Who bares wins: Celebrities return to give it the Full Monty
A brand new line-up of celebrities will be baring all on ITV this bank holiday weekend to help raise awareness of male cancers. The show features Alexander Armstrong and Ashley Banjo joining forces again to recruit and train the stars to take to the stage in the iconic Full Monty strip. The teasers suggest a Navy theme to the routine, but will they be ship-shape or all at sea?
ITV’s The All New Monty features nine celebrities including Crimewatch presenter Rav Wilding, snooker player Willie Thorne, former Emmerdale actor Kelvin Fletcher and comedian (and King of the Jungle) Joe Pasquale who all have close personal connections to prostate cancer – the most common cancer in men.
In the show, they share their stories and explain why they want to help people understand the impact that prostate cancer has on men and their families.
"My dad's got prostate cancer and I want to raise as much awareness as possible and if it means taking off my clothes, then that's what’s got to be done," says Rav, who has previously supported our work and hosted our Liverpool carol concert in December last year. Joe Pasquale also talked about his father, who died of prostate cancer after they had finished filming the show.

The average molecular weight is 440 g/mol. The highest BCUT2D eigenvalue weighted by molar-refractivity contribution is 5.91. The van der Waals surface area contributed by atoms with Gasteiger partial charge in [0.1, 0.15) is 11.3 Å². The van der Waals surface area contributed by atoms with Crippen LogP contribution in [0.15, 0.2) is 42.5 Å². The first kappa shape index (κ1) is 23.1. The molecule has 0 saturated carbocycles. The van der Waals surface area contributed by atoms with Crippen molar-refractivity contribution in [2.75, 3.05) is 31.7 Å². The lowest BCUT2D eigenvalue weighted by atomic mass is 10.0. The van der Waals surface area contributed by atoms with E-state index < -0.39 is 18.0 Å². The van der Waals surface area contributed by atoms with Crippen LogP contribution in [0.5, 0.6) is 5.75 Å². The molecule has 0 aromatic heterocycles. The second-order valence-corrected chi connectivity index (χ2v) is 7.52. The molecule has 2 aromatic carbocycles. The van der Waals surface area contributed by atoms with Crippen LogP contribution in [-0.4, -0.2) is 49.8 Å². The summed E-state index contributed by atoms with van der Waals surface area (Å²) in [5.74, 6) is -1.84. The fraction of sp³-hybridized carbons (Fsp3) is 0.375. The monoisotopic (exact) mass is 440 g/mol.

"I saw everyone take their clothes off and thought 'gee wizz'."
The viewers of previous versions of the Full Monty have helped to raise donations and awareness for prostate cancer, which kills one man in UK every 45 minutes. Now in its third year, ITV's Full Monty has gone from strength to strength and has previously included our celebrity ambassadors Wayne Sleep and Danny John-Jules.
Willie Thorne tells how watching The Real Full Monty two years ago resulted in his own diagnosis of prostate cancer, which he is still being treated for. "I watched the first programme and saw everybody take their clothes off and I thought gee wizz I better have a little check-up. I had a routine blood test and had to go in again. I know what cancer does because I lost my brother six years ago and now I'm thinking am I going to go through the same thing?"
Our supporters are helping to fund research into more accurate tests for prostate cancer, as the disease is only curable if it's caught early. However, there are often no signs or symptoms until the cancer starts to spread and current tests can miss some cases.
In the show, Ashley and Alexander meet with a group of men who share their own stories of being diagnosed and treated for prostate and testicular cancer.
It really is powerful seeing those men and just summarising the reason why we’re doing this.